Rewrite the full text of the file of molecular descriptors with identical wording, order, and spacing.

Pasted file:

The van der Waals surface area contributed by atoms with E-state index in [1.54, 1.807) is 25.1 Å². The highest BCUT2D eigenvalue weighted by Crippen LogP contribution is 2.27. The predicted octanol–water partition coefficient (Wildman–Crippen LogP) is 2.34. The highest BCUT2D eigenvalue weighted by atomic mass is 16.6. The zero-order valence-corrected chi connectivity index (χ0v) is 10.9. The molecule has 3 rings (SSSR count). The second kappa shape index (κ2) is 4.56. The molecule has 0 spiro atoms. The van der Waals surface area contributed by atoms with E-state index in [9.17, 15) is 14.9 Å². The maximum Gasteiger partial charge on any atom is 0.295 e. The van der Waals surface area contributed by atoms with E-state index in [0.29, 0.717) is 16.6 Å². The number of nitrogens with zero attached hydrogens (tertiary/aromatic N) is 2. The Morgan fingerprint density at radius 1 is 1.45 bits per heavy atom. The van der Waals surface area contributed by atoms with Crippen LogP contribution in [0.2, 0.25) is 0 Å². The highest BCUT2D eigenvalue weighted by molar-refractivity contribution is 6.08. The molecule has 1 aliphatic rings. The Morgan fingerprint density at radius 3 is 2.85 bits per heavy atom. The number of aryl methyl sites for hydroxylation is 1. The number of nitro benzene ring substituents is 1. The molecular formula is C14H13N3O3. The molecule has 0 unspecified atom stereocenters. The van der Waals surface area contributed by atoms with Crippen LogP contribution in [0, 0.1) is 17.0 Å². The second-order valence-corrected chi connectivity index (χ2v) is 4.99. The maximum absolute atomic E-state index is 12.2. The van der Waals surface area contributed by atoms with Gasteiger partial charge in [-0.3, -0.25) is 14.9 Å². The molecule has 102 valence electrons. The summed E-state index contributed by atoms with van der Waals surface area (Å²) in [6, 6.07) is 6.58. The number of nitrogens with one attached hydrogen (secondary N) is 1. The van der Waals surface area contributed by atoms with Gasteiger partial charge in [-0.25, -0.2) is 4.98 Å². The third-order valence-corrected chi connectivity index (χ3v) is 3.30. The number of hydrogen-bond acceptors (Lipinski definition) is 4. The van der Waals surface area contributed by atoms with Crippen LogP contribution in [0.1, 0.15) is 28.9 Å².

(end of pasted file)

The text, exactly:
The van der Waals surface area contributed by atoms with E-state index in [1.54, 1.807) is 25.1 Å². The highest BCUT2D eigenvalue weighted by Crippen LogP contribution is 2.27. The predicted octanol–water partition coefficient (Wildman–Crippen LogP) is 2.34. The highest BCUT2D eigenvalue weighted by atomic mass is 16.6. The zero-order valence-corrected chi connectivity index (χ0v) is 10.9. The molecule has 3 rings (SSSR count). The second kappa shape index (κ2) is 4.56. The molecule has 0 spiro atoms. The van der Waals surface area contributed by atoms with E-state index in [9.17, 15) is 14.9 Å². The maximum Gasteiger partial charge on any atom is 0.295 e. The van der Waals surface area contributed by atoms with E-state index in [0.29, 0.717) is 16.6 Å². The number of nitrogens with zero attached hydrogens (tertiary/aromatic N) is 2. The Morgan fingerprint density at radius 1 is 1.45 bits per heavy atom. The van der Waals surface area contributed by atoms with Crippen LogP contribution in [0.2, 0.25) is 0 Å². The highest BCUT2D eigenvalue weighted by molar-refractivity contribution is 6.08. The molecule has 1 aliphatic rings. The Morgan fingerprint density at radius 3 is 2.85 bits per heavy atom. The number of aryl methyl sites for hydroxylation is 1. The number of nitro benzene ring substituents is 1. The molecular formula is C14H13N3O3. The molecule has 0 unspecified atom stereocenters. The van der Waals surface area contributed by atoms with Crippen LogP contribution in [0, 0.1) is 17.0 Å². The second-order valence-corrected chi connectivity index (χ2v) is 4.99. The maximum absolute atomic E-state index is 12.2. The van der Waals surface area contributed by atoms with Gasteiger partial charge in [-0.3, -0.25) is 14.9 Å². The molecule has 102 valence electrons. The summed E-state index contributed by atoms with van der Waals surface area (Å²) in [6, 6.07) is 6.58. The number of nitrogens with one attached hydrogen (secondary N) is 1. The van der Waals surface area contributed by atoms with Gasteiger partial charge in [-0.25, -0.2) is 4.98 Å². The third-order valence-corrected chi connectivity index (χ3v) is 3.30. The number of hydrogen-bond acceptors (Lipinski definition) is 4. The van der Waals surface area contributed by atoms with Crippen LogP contribution in [0.1, 0.15) is 28.9 Å².